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Significant phenotypic overlaps exist between autophagy and acidogenesis in Aspergillus niger. The possible role of autophagy in the acidogenic growth and metabolism of this fungus was therefore examined and the movement of cytosolic EGFP to vacuoles served to monitor this phenomenon. An autophagy response to typical as well as a metabolic inhibitor-induced nitrogen starvation was observed in A. niger mycelia. The vacuolar re-localization of cytosolic EGFP was not observed upon nitrogen starvation in the A. niger Δatg1 strain. The acidogenic growth of the fungus consisted of a brief log phase followed by an extended autophagy-like state throughout the idiophase of fermentation. Mycelia in the idiophase were highly vacuolated and EGFP was localized to the vacuoles but no autolysis was observed. Both autophagy and acidogenesis are compromised in Δatg1 and Δatg8 strains of A. niger. The acidogenic growth of the fungus thus appears to mimic a condition of nutrient limitation and is associated with an extended autophagy-like state. This crucial role of autophagy in acidogenic A. niger physiology could be of value in improving citric acid fermentation.
This article was published in the following journal.
Name: PloS one
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An imperfect fungus causing smut or black mold of several fruits, vegetables, etc.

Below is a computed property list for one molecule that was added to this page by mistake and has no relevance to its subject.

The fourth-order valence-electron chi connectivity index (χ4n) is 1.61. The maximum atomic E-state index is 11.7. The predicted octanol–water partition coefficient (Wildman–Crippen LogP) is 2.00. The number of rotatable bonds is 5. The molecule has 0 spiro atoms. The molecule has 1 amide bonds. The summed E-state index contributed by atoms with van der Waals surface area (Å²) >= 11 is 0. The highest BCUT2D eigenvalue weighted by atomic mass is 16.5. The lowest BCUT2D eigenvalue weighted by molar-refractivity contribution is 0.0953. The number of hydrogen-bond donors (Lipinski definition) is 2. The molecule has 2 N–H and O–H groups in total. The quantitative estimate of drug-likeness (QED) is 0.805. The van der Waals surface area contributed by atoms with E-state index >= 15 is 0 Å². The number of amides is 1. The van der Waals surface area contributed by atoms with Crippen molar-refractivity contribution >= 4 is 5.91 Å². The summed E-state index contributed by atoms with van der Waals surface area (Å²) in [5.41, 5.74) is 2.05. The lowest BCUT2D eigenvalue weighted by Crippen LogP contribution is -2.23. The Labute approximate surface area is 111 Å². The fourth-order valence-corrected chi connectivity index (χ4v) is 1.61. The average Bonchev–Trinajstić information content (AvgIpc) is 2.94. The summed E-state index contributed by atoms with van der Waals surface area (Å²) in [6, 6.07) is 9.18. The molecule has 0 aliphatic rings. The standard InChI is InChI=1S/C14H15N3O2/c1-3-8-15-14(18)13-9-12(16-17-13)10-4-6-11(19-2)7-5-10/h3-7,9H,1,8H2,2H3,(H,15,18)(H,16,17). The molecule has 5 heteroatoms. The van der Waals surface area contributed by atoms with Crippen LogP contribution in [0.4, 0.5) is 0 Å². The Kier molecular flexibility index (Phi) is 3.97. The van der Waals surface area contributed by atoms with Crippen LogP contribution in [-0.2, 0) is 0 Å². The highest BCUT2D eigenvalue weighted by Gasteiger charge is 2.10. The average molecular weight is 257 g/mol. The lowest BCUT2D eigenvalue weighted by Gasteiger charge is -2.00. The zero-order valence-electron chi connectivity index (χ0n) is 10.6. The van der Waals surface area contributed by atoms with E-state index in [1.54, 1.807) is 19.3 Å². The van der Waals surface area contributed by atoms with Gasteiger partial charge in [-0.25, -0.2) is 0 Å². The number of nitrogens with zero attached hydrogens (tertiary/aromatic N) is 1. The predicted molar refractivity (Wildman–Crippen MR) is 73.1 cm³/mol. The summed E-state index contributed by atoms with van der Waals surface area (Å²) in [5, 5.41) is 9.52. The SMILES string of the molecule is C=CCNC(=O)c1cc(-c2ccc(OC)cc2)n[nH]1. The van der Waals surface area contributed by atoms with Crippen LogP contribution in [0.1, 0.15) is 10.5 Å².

Proteins and enzymes that function, often as components of MULTIPROTEIN COMPLEXES, to assemble AUTOPHAGOSOMES and carry out AUTOPHAGY.
An autophagy related protein that is similar to UBIQUITIN-ACTIVATING ENZYME E1. It functions in CYTOPLASM to VACUOLE transport (Cvt) and AUTOPHAGY by activating ATG12 PROTEIN for its conjugation with ATG5 PROTEIN, as well as the conjugation of ATG8 FAMILY PROTEINS with phosphatidylethanolamine for ATG8 association to Cvt vesicles and AUTOPHAGOSOME membranes. It is also required for the nitrogen starvation response in yeast, MITOPHAGY; and autophagic cell death induced by CASPASE 8 inhibition.
Infections of the nervous system caused by fungi of the genus ASPERGILLUS, most commonly ASPERGILLUS FUMIGATUS. Aspergillus infections may occur in immunocompetent hosts, but are more prevalent in individuals with IMMUNOLOGIC DEFICIENCY SYNDROMES. The organism may spread to the nervous system from focal infections in the lung, mastoid region, sinuses, inner ear, bones, eyes, gastrointestinal tract, and heart. Sinus infections may be locally invasive and enter the intracranial compartment, producing MENINGITIS, FUNGAL; cranial neuropathies; and abscesses in the frontal lobes of the brain. (From Joynt, Clinical Neurology, 1998, Ch 27, pp62-3)
Hypersensitivity reaction (ALLERGIC REACTION) to fungus ASPERGILLUS in an individual with long-standing BRONCHIAL ASTHMA. It is characterized by pulmonary infiltrates, EOSINOPHILIA, elevated serum IMMUNOGLOBULIN E, and skin reactivity to Aspergillus antigen.